Nowendoc Public School students receiving lessons in mindfulness and meditation

Meditation session: Sharn Rocco with students of Nowendoc Public School during one of their weekly mindfulness lessons. Picture: supplied
Meditation session: Sharn Rocco with students of Nowendoc Public School during one of their weekly mindfulness lessons. Picture: supplied

Nowendoc Public School is tiny, befitting the size of the tiny village situated in the Northern Tablelands of NSW. It has only five students.

But being a tiny country school does not mean it is ‘backward’ in any way. In fact, it offers something to its students most larger public schools don’t have – a mindfulness and meditation program.

The school’s teaching principal, Kathy Bourke, says that wellbeing is a major focus for both students and teachers. 

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When meditation and mindfulness practitioner, teacher, researcher and teacher educator Sharn Rocco started living in the area every summer four years ago, she offered to volunteer her time and skills once a week, every week to teach the children techniques in mindfulness and meditation.

It has changed the children’s, and by extension the teachers’, lives for the better.

Kathy, and fellow teacher Tracey Worth, have noticed a positive difference in all of the children. 

One little boy is one of those children who just cannot sit still and needs to be moving.

“He’s even ants in the pants when Sharn’s running the session,” Kathy says. “But he loves it, and it calms him - you can notice the difference.”

Another of the students battles with anxiety.

She really responds to Sharn’s mindfulness. It settles her, and she will say it helps her learn because then she doesn’t worry so much.

Kathy Bourke

“She really responds to Sharn’s mindfulness. It settles her, and she will say it helps her learn because then she doesn’t worry so much,” Kathy says.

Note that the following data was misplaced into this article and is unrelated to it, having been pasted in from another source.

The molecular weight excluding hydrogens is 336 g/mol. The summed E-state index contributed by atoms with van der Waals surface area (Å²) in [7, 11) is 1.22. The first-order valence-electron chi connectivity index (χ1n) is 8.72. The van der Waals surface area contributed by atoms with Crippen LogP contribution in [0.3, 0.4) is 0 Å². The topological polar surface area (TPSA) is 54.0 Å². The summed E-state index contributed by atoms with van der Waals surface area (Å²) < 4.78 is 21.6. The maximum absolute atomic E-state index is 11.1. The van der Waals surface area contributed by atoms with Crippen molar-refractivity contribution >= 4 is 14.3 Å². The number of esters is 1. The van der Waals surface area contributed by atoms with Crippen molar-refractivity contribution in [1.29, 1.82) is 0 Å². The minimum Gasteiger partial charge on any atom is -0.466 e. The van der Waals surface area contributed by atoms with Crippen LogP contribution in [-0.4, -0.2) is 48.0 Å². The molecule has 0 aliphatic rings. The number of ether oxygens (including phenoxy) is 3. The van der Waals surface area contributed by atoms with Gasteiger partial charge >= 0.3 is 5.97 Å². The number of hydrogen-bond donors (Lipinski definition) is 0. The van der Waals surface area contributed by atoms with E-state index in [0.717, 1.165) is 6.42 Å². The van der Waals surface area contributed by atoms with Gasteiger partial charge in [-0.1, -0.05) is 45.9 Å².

Sharn’s lessons only take 15 to 30 minutes. She sometimes connects it to what the children are learning in class, but always does coming back into the body and the breath. 

“They love it! And Kathy’s really open to it,” Sharn says. “They’re pretty good at it.”

“I do very brief guided meditations. We sit in a circle, we usually have a few mindful breaths to start. Sometimes that involves a really quick coming back into the body and/or listening for sounds. This year we did a little bit around mindful speech.

“I always give them homework. I’m not a school homework fan, but I do things like ‘see if you can wake up and smile’ or ‘notice what sounds you can hear before you go to sleep’. It’s been so unsystematic because they’re so few of them, and we kind of know each other. I just do it very spontaneously and intuitively.

Sharn and Benson, one of the current Nowendoc Public School students. Picture: supplied

Sharn and Benson, one of the current Nowendoc Public School students. Picture: supplied

“It’s been really interesting. At the beginning there was lots of fidgets, especially with the young ones, and now they’re amazing how they just sit there and pay attention,” Sharn says.

In terms two and three, when Sharn is living at her home in Magnetic Island in Queensland, the school’s mindfulness practices do not stop. To help them maintain practice until Sharn returns in term four, the school uses the Smiling Mind educational app.

Smiling Mind is a free meditation app developed in Australia and used widely across the world. In addition to their general app, they have also created an app for primary school educators in line with the Australian curriculum.

However the children far prefer their lessons with Sharn, and luckily for them, she has no plans for stopping at this stage.

“It’s the funnest part of my week when I’m in Nowendoc!” she says.

Making friends with the bell: Mia takes a turn ringing the bell, while Amy listens mindfully to the sound. Picture: supplied

Making friends with the bell: Mia takes a turn ringing the bell, while Amy listens mindfully to the sound. Picture: supplied

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